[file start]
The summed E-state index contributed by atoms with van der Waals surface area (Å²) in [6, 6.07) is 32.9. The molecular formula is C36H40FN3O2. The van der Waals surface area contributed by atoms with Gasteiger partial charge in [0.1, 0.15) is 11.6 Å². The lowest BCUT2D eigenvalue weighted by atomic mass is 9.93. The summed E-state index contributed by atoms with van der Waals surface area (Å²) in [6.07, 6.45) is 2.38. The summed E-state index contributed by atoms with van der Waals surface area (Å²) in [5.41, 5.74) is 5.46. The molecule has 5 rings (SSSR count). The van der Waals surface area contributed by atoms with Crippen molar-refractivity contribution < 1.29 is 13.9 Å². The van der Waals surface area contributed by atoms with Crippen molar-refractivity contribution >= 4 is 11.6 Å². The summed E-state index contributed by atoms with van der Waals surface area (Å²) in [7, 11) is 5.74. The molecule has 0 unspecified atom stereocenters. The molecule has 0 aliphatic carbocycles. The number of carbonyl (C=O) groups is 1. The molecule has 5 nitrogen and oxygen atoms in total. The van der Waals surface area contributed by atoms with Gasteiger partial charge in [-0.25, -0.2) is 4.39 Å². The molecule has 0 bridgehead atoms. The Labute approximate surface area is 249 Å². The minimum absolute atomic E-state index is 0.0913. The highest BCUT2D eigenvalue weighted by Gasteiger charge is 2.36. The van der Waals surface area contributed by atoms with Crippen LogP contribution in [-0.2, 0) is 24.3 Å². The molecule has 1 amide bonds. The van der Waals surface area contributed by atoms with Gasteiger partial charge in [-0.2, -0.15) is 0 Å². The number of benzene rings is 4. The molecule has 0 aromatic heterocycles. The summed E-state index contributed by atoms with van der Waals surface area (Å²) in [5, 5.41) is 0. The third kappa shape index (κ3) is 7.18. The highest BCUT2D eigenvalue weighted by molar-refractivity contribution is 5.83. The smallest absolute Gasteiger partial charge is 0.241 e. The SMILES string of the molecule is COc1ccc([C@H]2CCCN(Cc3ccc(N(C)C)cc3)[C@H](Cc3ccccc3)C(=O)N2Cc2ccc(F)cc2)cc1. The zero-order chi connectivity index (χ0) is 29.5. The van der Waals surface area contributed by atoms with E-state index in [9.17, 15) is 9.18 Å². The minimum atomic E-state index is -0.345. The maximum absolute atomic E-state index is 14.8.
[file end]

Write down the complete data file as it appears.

The summed E-state index contributed by atoms with van der Waals surface area (Å²) in [6, 6.07) is 32.9. The molecular formula is C36H40FN3O2. The van der Waals surface area contributed by atoms with Gasteiger partial charge in [0.1, 0.15) is 11.6 Å². The lowest BCUT2D eigenvalue weighted by atomic mass is 9.93. The summed E-state index contributed by atoms with van der Waals surface area (Å²) in [6.07, 6.45) is 2.38. The summed E-state index contributed by atoms with van der Waals surface area (Å²) in [5.41, 5.74) is 5.46. The molecule has 5 rings (SSSR count). The van der Waals surface area contributed by atoms with Crippen molar-refractivity contribution < 1.29 is 13.9 Å². The van der Waals surface area contributed by atoms with Crippen molar-refractivity contribution >= 4 is 11.6 Å². The summed E-state index contributed by atoms with van der Waals surface area (Å²) in [7, 11) is 5.74. The molecule has 0 unspecified atom stereocenters. The molecule has 0 aliphatic carbocycles. The number of carbonyl (C=O) groups is 1. The molecule has 5 nitrogen and oxygen atoms in total. The van der Waals surface area contributed by atoms with Gasteiger partial charge in [-0.25, -0.2) is 4.39 Å². The molecule has 0 bridgehead atoms. The Labute approximate surface area is 249 Å². The minimum absolute atomic E-state index is 0.0913. The highest BCUT2D eigenvalue weighted by Gasteiger charge is 2.36. The van der Waals surface area contributed by atoms with Crippen LogP contribution in [-0.2, 0) is 24.3 Å². The molecule has 1 amide bonds. The van der Waals surface area contributed by atoms with Gasteiger partial charge in [-0.2, -0.15) is 0 Å². The number of benzene rings is 4. The molecule has 0 aromatic heterocycles. The summed E-state index contributed by atoms with van der Waals surface area (Å²) in [5, 5.41) is 0. The third kappa shape index (κ3) is 7.18. The highest BCUT2D eigenvalue weighted by molar-refractivity contribution is 5.83. The smallest absolute Gasteiger partial charge is 0.241 e. The SMILES string of the molecule is COc1ccc([C@H]2CCCN(Cc3ccc(N(C)C)cc3)[C@H](Cc3ccccc3)C(=O)N2Cc2ccc(F)cc2)cc1. The zero-order chi connectivity index (χ0) is 29.5. The van der Waals surface area contributed by atoms with E-state index in [9.17, 15) is 9.18 Å². The minimum atomic E-state index is -0.345. The maximum absolute atomic E-state index is 14.8.